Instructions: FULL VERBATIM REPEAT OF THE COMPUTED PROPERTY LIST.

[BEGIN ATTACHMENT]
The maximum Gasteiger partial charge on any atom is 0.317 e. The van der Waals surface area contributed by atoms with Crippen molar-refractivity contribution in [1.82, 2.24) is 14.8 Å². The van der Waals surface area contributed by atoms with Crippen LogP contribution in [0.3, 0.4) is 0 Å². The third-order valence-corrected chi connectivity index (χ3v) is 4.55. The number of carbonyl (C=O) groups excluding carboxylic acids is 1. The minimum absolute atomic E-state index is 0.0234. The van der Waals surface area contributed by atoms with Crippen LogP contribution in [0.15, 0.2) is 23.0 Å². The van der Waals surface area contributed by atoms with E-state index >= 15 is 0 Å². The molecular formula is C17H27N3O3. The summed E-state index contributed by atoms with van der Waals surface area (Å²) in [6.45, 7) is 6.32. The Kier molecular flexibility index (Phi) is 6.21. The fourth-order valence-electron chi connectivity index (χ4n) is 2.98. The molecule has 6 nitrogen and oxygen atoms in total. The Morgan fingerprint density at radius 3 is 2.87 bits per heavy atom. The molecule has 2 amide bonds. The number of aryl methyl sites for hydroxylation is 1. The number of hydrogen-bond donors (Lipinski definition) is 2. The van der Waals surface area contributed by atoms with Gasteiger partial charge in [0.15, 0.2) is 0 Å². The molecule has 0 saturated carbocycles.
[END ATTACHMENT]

The maximum Gasteiger partial charge on any atom is 0.317 e. The van der Waals surface area contributed by atoms with Crippen molar-refractivity contribution in [1.82, 2.24) is 14.8 Å². The van der Waals surface area contributed by atoms with Crippen LogP contribution in [0.3, 0.4) is 0 Å². The third-order valence-corrected chi connectivity index (χ3v) is 4.55. The number of carbonyl (C=O) groups excluding carboxylic acids is 1. The minimum absolute atomic E-state index is 0.0234. The van der Waals surface area contributed by atoms with Crippen LogP contribution in [0.15, 0.2) is 23.0 Å². The van der Waals surface area contributed by atoms with E-state index >= 15 is 0 Å². The molecular formula is C17H27N3O3. The summed E-state index contributed by atoms with van der Waals surface area (Å²) in [6.45, 7) is 6.32. The Kier molecular flexibility index (Phi) is 6.21. The fourth-order valence-electron chi connectivity index (χ4n) is 2.98. The molecule has 6 nitrogen and oxygen atoms in total. The Morgan fingerprint density at radius 3 is 2.87 bits per heavy atom. The molecule has 2 amide bonds. The number of aryl methyl sites for hydroxylation is 1. The number of hydrogen-bond donors (Lipinski definition) is 2. The van der Waals surface area contributed by atoms with Gasteiger partial charge in [0.15, 0.2) is 0 Å². The molecule has 0 saturated carbocycles.